FIGURE 8.3.1 A 62-year-old Caucasian woman with Fitzpatrick skin type II with erythematous, hypertrophic burn and traumatic scar on right leg due to fire explosion from motorcycle accident.
Hypertrophic scars are characterized by excessive and disorganized deposition of both extracellular matrix and collagen. Histologically, hypertrophic scars have a nodular appearance with dense whorled fibroblast proliferation in the dermis, increased numbers of abnormal type III collagen-containing myofibroblasts, large collagen bundles, and occasionally increased dermal mucin.12 Keloidal scars are also nodular but are rela-tively hypocellular, with thick, dense, hyalinized collagen bundles often described as having “bubble gum” appearance.
First degree: Erythematous, dry, and tender.
Second degree: Erythematous, wet, and very painful. Propensity to develop hypertrophic scars. May have vesiculation.
Third degree: Dry, erythematous to hyperpigmented, insensate, and waxy in appearance. Heals with contractures. Typically associated with overlying blistering. Intact blisters help with pain control. Debride if infection occurs.
Fourth degree: Underlying subcutaneous tissue, ten-don, or bone exposed.
The distinction between third- and fourth-degree burn scars is difficult, and often the extent is underestimated.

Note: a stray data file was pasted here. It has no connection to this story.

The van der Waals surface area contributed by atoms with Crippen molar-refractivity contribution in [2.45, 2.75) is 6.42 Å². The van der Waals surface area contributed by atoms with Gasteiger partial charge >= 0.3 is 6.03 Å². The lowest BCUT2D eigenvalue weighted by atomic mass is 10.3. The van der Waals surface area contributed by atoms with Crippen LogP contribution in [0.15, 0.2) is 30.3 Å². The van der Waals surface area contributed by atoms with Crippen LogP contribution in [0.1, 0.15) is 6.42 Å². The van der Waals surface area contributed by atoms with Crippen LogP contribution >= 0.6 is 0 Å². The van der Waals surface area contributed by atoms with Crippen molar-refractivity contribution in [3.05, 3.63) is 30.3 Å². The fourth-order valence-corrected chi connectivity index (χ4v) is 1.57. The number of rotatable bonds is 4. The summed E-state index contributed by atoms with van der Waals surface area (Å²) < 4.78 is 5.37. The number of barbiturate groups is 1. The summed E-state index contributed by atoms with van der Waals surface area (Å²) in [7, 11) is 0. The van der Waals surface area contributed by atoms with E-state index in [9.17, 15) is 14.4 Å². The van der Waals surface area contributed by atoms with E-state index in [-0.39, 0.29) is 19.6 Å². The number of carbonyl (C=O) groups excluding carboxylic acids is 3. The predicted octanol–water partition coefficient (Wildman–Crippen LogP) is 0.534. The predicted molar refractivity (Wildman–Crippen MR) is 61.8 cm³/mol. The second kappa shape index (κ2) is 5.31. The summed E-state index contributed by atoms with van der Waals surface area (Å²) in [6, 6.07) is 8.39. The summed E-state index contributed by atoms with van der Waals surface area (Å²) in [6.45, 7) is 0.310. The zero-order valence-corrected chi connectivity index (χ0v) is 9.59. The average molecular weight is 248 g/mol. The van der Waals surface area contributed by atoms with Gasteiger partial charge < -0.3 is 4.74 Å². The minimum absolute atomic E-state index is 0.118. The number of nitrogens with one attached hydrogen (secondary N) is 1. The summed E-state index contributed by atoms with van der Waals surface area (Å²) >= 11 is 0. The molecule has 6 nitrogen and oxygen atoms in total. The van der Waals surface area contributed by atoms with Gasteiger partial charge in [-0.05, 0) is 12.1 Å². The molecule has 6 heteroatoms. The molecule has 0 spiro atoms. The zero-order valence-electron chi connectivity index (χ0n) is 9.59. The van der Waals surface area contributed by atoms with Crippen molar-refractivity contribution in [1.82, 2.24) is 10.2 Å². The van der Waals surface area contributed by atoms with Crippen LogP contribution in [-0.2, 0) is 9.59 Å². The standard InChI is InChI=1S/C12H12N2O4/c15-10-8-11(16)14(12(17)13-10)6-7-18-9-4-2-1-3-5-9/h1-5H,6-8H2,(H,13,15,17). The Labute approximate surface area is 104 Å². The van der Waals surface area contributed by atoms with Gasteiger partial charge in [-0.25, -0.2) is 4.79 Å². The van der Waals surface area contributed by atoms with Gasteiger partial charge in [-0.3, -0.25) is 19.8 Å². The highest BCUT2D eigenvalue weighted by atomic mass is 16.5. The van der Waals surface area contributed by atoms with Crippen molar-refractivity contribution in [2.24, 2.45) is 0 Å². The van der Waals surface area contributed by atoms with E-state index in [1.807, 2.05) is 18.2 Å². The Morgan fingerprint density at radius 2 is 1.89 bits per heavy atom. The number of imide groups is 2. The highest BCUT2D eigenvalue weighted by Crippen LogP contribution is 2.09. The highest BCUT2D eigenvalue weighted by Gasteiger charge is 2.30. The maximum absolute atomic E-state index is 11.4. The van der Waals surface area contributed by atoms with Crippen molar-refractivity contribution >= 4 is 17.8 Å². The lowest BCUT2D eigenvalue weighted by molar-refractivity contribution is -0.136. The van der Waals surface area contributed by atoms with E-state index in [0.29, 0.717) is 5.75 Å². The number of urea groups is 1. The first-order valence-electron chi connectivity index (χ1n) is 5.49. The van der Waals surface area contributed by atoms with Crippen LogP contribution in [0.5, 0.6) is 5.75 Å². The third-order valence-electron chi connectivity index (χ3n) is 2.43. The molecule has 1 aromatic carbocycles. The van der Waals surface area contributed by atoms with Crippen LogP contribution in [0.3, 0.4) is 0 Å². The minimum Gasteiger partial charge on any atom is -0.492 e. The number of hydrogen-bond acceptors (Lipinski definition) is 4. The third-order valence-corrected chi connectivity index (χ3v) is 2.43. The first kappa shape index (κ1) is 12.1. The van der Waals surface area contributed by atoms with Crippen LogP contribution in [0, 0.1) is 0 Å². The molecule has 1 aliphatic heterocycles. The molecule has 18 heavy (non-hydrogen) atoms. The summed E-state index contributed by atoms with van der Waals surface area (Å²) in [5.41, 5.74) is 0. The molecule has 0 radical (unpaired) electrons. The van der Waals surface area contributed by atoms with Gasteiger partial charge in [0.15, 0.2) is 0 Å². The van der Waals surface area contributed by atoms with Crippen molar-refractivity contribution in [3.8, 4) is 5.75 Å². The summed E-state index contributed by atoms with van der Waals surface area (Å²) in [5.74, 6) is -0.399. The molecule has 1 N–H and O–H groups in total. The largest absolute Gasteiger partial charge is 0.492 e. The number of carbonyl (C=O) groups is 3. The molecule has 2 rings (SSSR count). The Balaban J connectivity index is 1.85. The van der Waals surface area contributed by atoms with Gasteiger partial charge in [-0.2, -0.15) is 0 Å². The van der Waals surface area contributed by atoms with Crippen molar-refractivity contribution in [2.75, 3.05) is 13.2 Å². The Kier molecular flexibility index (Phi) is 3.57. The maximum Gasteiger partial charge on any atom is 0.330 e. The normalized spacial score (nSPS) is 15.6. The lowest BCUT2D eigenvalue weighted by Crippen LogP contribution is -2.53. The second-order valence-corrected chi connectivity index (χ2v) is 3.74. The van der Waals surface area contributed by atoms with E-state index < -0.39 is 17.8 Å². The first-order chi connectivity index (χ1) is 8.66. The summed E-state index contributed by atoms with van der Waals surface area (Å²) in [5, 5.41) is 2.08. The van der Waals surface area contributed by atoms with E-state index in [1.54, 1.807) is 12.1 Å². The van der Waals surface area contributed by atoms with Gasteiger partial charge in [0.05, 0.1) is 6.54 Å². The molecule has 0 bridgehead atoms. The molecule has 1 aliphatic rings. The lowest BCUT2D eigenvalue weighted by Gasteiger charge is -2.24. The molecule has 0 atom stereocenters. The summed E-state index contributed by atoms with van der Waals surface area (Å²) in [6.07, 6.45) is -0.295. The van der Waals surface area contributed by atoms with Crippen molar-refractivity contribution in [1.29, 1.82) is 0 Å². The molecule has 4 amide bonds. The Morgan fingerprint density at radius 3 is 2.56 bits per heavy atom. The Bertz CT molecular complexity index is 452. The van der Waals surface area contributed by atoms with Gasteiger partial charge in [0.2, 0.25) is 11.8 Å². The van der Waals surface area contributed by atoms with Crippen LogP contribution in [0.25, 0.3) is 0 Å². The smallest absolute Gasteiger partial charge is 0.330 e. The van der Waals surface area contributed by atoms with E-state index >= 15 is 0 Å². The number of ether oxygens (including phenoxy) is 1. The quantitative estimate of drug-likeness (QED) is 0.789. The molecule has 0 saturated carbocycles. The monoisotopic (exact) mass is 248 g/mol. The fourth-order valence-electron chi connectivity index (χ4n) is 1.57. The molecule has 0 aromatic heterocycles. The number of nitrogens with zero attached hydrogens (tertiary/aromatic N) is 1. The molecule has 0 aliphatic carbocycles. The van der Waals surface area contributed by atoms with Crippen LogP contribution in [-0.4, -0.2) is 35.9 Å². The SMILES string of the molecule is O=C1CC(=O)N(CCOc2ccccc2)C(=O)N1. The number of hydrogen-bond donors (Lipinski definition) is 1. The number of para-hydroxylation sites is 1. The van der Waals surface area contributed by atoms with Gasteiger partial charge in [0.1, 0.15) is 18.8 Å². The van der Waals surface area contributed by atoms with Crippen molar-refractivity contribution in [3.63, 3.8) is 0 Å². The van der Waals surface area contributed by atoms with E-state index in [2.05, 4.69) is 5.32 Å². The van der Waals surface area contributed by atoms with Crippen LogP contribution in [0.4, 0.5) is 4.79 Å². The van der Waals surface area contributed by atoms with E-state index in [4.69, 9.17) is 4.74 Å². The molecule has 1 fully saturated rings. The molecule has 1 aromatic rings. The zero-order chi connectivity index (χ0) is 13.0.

Spontaneous generalized keloids
Sclerotic xanthoma disseminatum
The rehabilitation of a patient with burn injury is a complex, time-consuming journey in rehabilitation medicine. Rehabilitation starts in the burn unit by understanding each individual patient’s functional losses caused by the injury.13 Burn care includes reconstruction, rehabilitation, and recovery.14 Reconstruction is the restoration of skin and other structures that are causing loss.15 Comprehensive care allows a person to have meaningful recovery and participation back to their life. Burn injuries may be quite extensive and may include brain injuries, peripheral nerve injures, amputations, and scarring. For the purposes of this chapter we will focus on the understanding and treatment of the cutaneous scarring.
Scar formation is the consequence of trauma to the skin that may affect epidermis, dermis, fat, fascia, or muscle. There are different types of scars, including immature (less than 12 months from injury), mature (greater than 12 months from injury), atrophic, hypertrophic, contracture, or keloids (Figure 8.3.3). The development of different types of scars depends on many factors including the type and severity of injury, age, anatomic area, course of healing process, genetics, and individual predilections.
From the time of wound closure there is a strong potential for development of hypertrophic scarring after burn injury. Family genetics increase the likeli-hood of developing hypertrophic scarring. The time to heal directly correlates to the propensity to form hypertrophic scars, with scars healing in 14 to 21 days having a 30% incidence of hypertrophic scar.16,17,18